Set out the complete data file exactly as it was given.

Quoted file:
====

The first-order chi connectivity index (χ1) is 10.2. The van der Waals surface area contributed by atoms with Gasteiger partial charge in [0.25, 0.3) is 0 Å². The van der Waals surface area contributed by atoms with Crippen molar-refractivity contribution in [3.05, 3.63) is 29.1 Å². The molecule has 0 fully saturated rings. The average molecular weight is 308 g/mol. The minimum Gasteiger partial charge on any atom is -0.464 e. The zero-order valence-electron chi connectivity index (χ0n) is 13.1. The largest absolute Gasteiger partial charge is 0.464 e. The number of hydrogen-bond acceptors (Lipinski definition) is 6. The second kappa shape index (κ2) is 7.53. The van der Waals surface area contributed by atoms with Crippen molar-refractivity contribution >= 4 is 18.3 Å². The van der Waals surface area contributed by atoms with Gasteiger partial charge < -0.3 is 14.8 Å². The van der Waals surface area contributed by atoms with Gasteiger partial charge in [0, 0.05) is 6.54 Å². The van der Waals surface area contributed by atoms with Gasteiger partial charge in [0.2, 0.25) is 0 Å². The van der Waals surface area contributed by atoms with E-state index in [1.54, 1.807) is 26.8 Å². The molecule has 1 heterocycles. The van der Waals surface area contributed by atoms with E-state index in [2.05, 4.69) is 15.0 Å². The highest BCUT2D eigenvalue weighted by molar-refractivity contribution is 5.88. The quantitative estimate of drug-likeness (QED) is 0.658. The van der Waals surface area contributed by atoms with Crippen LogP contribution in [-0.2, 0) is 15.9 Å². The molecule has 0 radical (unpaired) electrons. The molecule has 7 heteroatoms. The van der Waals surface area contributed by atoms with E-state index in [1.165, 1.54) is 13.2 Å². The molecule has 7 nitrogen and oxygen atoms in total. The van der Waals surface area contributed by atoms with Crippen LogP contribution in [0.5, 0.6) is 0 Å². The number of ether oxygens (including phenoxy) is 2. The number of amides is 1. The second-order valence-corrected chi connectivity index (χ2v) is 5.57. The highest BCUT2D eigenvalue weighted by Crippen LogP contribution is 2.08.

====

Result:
The first-order chi connectivity index (χ1) is 10.2. The van der Waals surface area contributed by atoms with Gasteiger partial charge in [0.25, 0.3) is 0 Å². The van der Waals surface area contributed by atoms with Crippen molar-refractivity contribution in [3.05, 3.63) is 29.1 Å². The molecule has 0 fully saturated rings. The average molecular weight is 308 g/mol. The minimum Gasteiger partial charge on any atom is -0.464 e. The zero-order valence-electron chi connectivity index (χ0n) is 13.1. The largest absolute Gasteiger partial charge is 0.464 e. The number of hydrogen-bond acceptors (Lipinski definition) is 6. The second kappa shape index (κ2) is 7.53. The van der Waals surface area contributed by atoms with Crippen molar-refractivity contribution >= 4 is 18.3 Å². The van der Waals surface area contributed by atoms with Gasteiger partial charge < -0.3 is 14.8 Å². The van der Waals surface area contributed by atoms with Gasteiger partial charge in [0, 0.05) is 6.54 Å². The van der Waals surface area contributed by atoms with Gasteiger partial charge in [0.2, 0.25) is 0 Å². The van der Waals surface area contributed by atoms with E-state index in [1.54, 1.807) is 26.8 Å². The molecule has 1 heterocycles. The van der Waals surface area contributed by atoms with E-state index in [2.05, 4.69) is 15.0 Å². The highest BCUT2D eigenvalue weighted by molar-refractivity contribution is 5.88. The quantitative estimate of drug-likeness (QED) is 0.658. The van der Waals surface area contributed by atoms with Crippen LogP contribution in [-0.2, 0) is 15.9 Å². The molecule has 0 radical (unpaired) electrons. The molecule has 7 heteroatoms. The van der Waals surface area contributed by atoms with E-state index in [1.165, 1.54) is 13.2 Å². The molecule has 7 nitrogen and oxygen atoms in total. The van der Waals surface area contributed by atoms with Crippen LogP contribution in [0.5, 0.6) is 0 Å². The number of ether oxygens (including phenoxy) is 2. The number of amides is 1. The second-order valence-corrected chi connectivity index (χ2v) is 5.57. The highest BCUT2D eigenvalue weighted by Crippen LogP contribution is 2.08.